Madame Loisel’s constant dissatisfaction with her life shows the reader that we should be grateful for what we have. In the first part of the story, the writer draws a contrast between Madame Loisel’s life as it is, and how she wants it to be. The description of her apartment uses negative adjectives – “run-down”, “peeling”, “battered” and “ugly” – which contrasts with the grandeur that she wishes she had: “tall, bronze”, “huge”, “great” and “pretty”. Exaggerated language shows how unreasonable her dissatisfaction is: she is “unhappy all the time” and feels that her life is “torture”, implying physical pain. However, her and her husband’s situation worsens later in the story, when they have to live in an “attic room” and are “very poor”. This shows that we should be grateful for what we have, because we could always be worse off.

It is Madame Loisel’s obsession with material possessions which makes her so unhappy. Her happiness is dependent on material wealth, which makes her miserable when she feels that she is not as rich as others. The writer highlights this through the contrasts with other characters in the story. Whilst Madame Loisel is “intoxicated with pleasure” at the luxurious party, her husband spends it “dozing in a small, empty side-room”, showing that he does not need luxury to be happy. Similarly, Madame Loisel’s richer friend, Madame Forestier, does not place much value on material possessions. When Madame Loisel asks to borrow some jewellery, she flippantly replies, “Choose whatever you want”. The fact that these two characters seem to be happier and more content than Madame Loisel shows that it is important not to become obsessed with physical things, as they are not the key to happiness.

The end of the story reveals to the reader that Madame Loisel’s pride and obsession with material goods has caused her and her husband misery for many years. Because she is so obsessed with material goods and considers Madame Forestier to be so much richer than herself, Madame Loisel never considers that the lost necklace might be cheap, imitation jewellery. We also learn that if Madame Loisel had valued her friendship more highly than her own pride, she would never have made this mistake.

Through this story, the writer provides the reader with a strong moral: that material possessions are not the most important thing in life. In fact, an obsession with such things can result in a damaging penchant for comparing oneself with others, and dissatisfaction with one’s lot.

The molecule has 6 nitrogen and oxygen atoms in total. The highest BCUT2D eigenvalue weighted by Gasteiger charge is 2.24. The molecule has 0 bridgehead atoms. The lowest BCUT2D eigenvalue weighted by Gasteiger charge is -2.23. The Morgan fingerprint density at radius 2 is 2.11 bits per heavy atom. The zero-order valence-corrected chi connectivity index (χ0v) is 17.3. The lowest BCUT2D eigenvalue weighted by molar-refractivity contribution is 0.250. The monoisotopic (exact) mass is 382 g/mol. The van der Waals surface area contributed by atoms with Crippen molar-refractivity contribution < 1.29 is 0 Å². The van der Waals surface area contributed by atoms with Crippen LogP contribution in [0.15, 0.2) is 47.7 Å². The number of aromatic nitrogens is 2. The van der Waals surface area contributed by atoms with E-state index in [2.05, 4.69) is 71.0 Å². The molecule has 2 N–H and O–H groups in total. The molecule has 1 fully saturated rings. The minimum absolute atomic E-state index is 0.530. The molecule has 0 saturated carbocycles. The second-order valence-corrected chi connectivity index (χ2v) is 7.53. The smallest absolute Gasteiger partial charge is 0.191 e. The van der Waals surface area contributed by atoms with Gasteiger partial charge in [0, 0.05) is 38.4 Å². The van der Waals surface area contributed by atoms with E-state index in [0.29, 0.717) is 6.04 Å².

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IGCSE The Necklace by Guy de Maupassant Model Essays Question 04

IGCSE The Necklace by Guy de Maupassant Model Essays Question 04

Edexcel English IGCSE: The Necklace by Guy de Maupassant

Q4. How does the writer engage the reader’s interest in ‘The Necklace’?

You should refer closely to the text to support your answer. You may use brief quotations.

Edexcel English IGCSE Model Essay by an Expert

In ‘The Necklace’, the writer engages the reader’s interest by inducing frustration with Madame Loisel, building tension, and providing a powerful moral to the story.

Madame Loisel is frustrating, because she is so dissatisfied with what she has. The hyperbolic language describing her discontent at the start of the story makes the reader’s wonder why she is so affected by her surroundings: she is “unhappy all the time” and experiences “torture”. The unreasonable nature of her pain is highlighted by contrasts with her kind husband, who talks excitedly about his stew in short exclamations – “Ah! Stew! Splendid!” – which contrasts with the extended descriptions of what Madame Loisel would rather be having. Madame Loisel’s discontentment engages the reader by inducing frustration and anger.

Tension is built throughout the story, particularly after the necklace has been lost, causing the reader to wonder how the situation will be resolved.  In the description of the search for the necklace, a number of short sentences are used to effectively portray to the reader the severity of their situation. For example, the statement, “It cost forty thousand francs,” reflects the brutal nature of this fact, encouraging the reader to reflect on how they could possibly raise this sum. The reader is particularly upset by the fact that the responsibility falls mainly on the husband; emotive language is used to emphasise his suffering, such as “sick with worry”, “grim poverty” and “mental torture ahead”. This preparation for a terrible life evokes the reader’s sympathy, and again builds tension concerning how they will cope.